Panama Leak Scandal: What You Need to Know – Lawyer Monthly | Legal News Magazine

Panama Leak Scandal: What You Need to Know

The scandal covers the leak of vast amounts of information revealing heavy tax haven abuse, money laundering and sanction avoidance. At the heart of the issue is a Panamanian law firm called Mossack Fonseca.


The files, leaked by an unknown source to The International Consortium of Investigative Journalists (ICIJ), have exposed over 214,000 entities, including companies, trusts and foundations. Of these there are 12 current or former heads of state, involved in wealth secrecy and tax evasion, and over 60 associated friends or family members.


Mossack Fonseca, the law firm behind the secrecy and allegedly illegal activity, says it has operated beyond reproach for the last 40 years and has never been charged with criminal wrong-doing. In fact the information leaked, which reaches as much as eleven million documents equating to around 2,600GB of data, dates as far back as 1977.


The spotlight includes:


  • The British Prime Minister’s father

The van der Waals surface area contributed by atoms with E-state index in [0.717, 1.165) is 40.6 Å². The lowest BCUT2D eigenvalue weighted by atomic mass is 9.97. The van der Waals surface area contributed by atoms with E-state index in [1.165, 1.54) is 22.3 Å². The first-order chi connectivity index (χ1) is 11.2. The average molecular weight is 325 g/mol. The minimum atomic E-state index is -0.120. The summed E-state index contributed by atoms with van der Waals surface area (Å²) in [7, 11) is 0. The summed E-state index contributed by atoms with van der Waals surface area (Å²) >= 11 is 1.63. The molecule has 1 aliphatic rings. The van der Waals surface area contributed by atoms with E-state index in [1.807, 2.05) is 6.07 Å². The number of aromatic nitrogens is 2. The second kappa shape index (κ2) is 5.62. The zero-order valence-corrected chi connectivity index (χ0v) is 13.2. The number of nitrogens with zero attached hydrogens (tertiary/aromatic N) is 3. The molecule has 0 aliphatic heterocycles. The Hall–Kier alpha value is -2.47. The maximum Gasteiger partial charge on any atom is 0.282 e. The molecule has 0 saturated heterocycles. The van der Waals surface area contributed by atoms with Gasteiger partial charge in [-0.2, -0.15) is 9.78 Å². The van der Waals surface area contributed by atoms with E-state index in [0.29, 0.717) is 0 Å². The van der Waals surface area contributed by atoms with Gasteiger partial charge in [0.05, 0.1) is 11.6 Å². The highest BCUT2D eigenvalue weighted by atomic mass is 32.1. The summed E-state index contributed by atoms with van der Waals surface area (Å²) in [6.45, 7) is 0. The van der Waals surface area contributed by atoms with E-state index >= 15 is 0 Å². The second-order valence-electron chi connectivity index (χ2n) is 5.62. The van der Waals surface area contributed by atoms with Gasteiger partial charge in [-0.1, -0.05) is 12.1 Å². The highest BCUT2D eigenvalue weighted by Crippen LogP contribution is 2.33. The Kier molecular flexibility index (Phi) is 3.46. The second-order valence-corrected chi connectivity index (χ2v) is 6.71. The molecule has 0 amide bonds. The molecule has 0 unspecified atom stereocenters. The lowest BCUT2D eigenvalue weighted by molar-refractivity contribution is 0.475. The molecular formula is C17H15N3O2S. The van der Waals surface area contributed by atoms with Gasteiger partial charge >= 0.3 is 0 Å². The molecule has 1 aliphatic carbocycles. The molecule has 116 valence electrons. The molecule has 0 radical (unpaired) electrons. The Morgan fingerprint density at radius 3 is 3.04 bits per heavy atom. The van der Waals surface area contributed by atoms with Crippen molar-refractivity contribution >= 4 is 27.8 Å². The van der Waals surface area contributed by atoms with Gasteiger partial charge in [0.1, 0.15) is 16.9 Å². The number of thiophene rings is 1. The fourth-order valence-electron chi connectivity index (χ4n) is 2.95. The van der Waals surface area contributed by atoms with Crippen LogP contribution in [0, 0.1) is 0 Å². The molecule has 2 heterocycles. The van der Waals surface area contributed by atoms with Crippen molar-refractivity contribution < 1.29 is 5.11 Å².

• Russian President Vladmir Putin and close friends
  • Ukraine PresidentPetro Poroshenko
  • ArgentinianPresident Mauricio Macri
  • The brother-in-law ofChina’s President Xi Jinping
  • Three children of Pakistani Prime MinisterNawaz Sharif
  • Icelandic Prime MinisterSigmundur Gunnlaugsson’s family
  • Associates of FIFA’s ethics committee


According to the BBC, President Putin’s spokesperson has attributed ongoing reports to “journalists and members of other organisations actively trying to discredit Putin and this country’s leadership.” President Gunnlaugsson was also approached in an interview, but stated that business affairs were above board and stopped the conversation.


Offshore tax havens can be used in legal ways, but most of the data leaked points towards illegal structures that hide the true owners of recorded money, where it’s from and facilitate the evasion of tax on national shores.


Investigations are now under way on a global scale, by several jurisdictions such as France, the UK, the Netherlands, Australia and Austria.

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